To support the London’s Wildlife Trust’s mission to boost biodiversity and inspire Londoners to connect with nature, Belgravia in Bloom is encouraging visitors to learn more about creatures great and small through a series of pop-ups and events.
Visitors can stop by the London Wildlife Trust’s hedgehog van in Eccleston Yards between 11am and 4pm on Saturday 27 May and Sunday 28 May to make their own seed bombs to support biodiversity in their own gardens. The charity is also ensuring that Belgravia in Bloom’s floral installations are created using even more biodiversity-boosting plants and flowers this year.
2. Sustainability is at the heart of this event and the majority of the flowers and artwork will be donated to local hospices, schools and some of the community gardens.
3. Big-name Belgravia florist Neill Strain Floral Couture‘s eco-friendly floral display features flowers sourced from highly rated growers in Holland who prioritise sustainability in their business practices. The florist will not be using floral foam, a micro plastic, in their designs. Instead, they are using plants that will provide a habitat for insects and bees to flourish.
4. Major florist Moyses Stevens is also using natural materials in its display and will be avoiding floral foam. The main structure of the installation will be used again.
5. Eco-friendly paint specialists Edward Bulmer Natural Paint‘s floral display will include flowers grown in Edward’s garden in Herefordshire or foraged from nearby hedgerows, while window boxes are made from salvaged wood from Edward’s home. When Belgravia in Bloom ends, the plants will be transferred to a courtyard garden so there will be no wastage.
6. Pastel-pink cafe Peggy Porschen’s floral display on Elizabeth Street is only using silk flowers and all parts of the display will be reused where possible. Independent perfumery Les Senteurs is also using fake flowers which can be used multiple times.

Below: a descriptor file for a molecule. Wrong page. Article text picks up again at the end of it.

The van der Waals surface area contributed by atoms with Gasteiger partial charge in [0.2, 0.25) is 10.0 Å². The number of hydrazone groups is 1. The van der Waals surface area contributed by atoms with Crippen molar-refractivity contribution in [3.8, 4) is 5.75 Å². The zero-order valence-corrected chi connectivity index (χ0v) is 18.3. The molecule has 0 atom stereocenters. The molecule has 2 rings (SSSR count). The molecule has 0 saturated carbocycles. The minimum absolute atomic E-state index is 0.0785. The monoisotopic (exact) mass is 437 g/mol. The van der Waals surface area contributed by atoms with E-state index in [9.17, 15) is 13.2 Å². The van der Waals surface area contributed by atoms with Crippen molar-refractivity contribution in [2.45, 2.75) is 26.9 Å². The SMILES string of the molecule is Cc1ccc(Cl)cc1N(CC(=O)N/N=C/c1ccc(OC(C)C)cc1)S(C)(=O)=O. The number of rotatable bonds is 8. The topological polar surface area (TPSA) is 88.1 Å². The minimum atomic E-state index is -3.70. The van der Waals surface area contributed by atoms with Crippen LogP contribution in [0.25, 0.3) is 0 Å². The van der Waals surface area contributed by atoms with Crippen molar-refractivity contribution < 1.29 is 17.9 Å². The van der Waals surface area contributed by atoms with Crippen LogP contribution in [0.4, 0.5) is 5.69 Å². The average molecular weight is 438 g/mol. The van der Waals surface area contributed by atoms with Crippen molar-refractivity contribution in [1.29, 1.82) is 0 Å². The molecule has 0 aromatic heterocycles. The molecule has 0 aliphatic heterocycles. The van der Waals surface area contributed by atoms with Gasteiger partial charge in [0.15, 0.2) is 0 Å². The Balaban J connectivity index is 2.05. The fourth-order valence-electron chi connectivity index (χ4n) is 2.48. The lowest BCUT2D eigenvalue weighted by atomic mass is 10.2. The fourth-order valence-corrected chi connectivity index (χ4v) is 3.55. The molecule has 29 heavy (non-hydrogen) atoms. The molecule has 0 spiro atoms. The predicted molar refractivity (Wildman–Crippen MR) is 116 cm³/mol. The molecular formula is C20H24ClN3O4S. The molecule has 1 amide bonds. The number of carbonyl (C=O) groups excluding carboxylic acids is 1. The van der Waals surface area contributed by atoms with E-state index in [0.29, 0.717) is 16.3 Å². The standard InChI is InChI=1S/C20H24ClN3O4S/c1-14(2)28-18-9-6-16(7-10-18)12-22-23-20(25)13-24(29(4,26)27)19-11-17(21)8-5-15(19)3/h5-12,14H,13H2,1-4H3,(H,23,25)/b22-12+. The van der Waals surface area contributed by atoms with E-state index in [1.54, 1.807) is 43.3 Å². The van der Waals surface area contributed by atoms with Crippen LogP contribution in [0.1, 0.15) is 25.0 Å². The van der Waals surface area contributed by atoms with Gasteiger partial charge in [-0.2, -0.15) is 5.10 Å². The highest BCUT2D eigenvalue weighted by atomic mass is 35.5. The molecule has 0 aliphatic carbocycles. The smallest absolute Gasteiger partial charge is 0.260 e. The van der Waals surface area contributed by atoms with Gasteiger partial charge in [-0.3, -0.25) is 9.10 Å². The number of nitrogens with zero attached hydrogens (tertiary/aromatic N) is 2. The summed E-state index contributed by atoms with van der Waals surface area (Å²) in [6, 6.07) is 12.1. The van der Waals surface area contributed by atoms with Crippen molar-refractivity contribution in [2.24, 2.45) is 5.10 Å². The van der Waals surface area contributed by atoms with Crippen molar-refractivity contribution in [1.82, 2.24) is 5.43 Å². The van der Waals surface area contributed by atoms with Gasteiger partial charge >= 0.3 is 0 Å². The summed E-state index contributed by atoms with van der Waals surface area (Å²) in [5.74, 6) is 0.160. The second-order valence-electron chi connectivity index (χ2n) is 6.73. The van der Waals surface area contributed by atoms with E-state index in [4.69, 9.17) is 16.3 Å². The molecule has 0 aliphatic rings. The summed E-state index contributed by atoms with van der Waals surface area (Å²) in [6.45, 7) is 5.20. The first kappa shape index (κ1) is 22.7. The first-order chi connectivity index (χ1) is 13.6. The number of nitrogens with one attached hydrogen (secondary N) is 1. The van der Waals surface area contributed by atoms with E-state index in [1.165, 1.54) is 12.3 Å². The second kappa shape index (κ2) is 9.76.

7. All flowers used in Judith Blacklock Flower School’s installation on Kinnerton will be British grown. The trees are being sourced from the UK and the floral birds are being created from plant material. When Belgravia in Bloom finishes, the structure will be moved to the Forest School in Belgrave Square, who will use it as part of a scheme for local children to learn more about nature and horticulture.
8. Catherine Best‘s Elizabeth Street display is only using live plants which can be used and enjoyed after Belgravia in Bloom is over. The shop will not be using any plastic foliage.
9. Papouelli is also using fresh flowers and recyclable material as much as possible.
11. On the Pimlico Road, Cox London is creating a wildflower installation using British flowers; while Chelsea Textiles‘ installation is incorporating indigenous UK flowers, many of which will be replanted after the event. All structural elements of the display are being made using natural materials, including recycled wood and tree roots.
12. The Orange pub is creating a carbon-neutral display in partnership with luxury florist Aamarante, who only use ethically sourced, seasonal flowers from B-corp and fair trade farms. The brightly coloured display is not only eye-catching but also serves as a reminder of the crucial role that pollinators play in our ecosystem.
13. The Daylesford Organic display is only using British-grown flowers and recyclable materials. Where possible, the shop is using bee-friendly flowers and plants sourced from its organic market garden on its farm.
14. In Eccleston Yards, Biscuiteers is also only using British-grown flowers, while steak restaurant The Jones Family Kitchen is only using recyclable materials and flowers grown by them or their UK florist. Restaurant Wild by Tart‘s installation is also incorporating seasonal British flowers and foliage.
15. The Lanesborough is only using British-grown flowers and will donate parts of the installation to local hospices when the flower festival ends.
16. Enjoy exclusive access to Belgrave Square Garden during Belgravia in Bloom. Experience the biodiversity of this beautiful private garden that’s normally closed to the public. Entry is free. 27 May.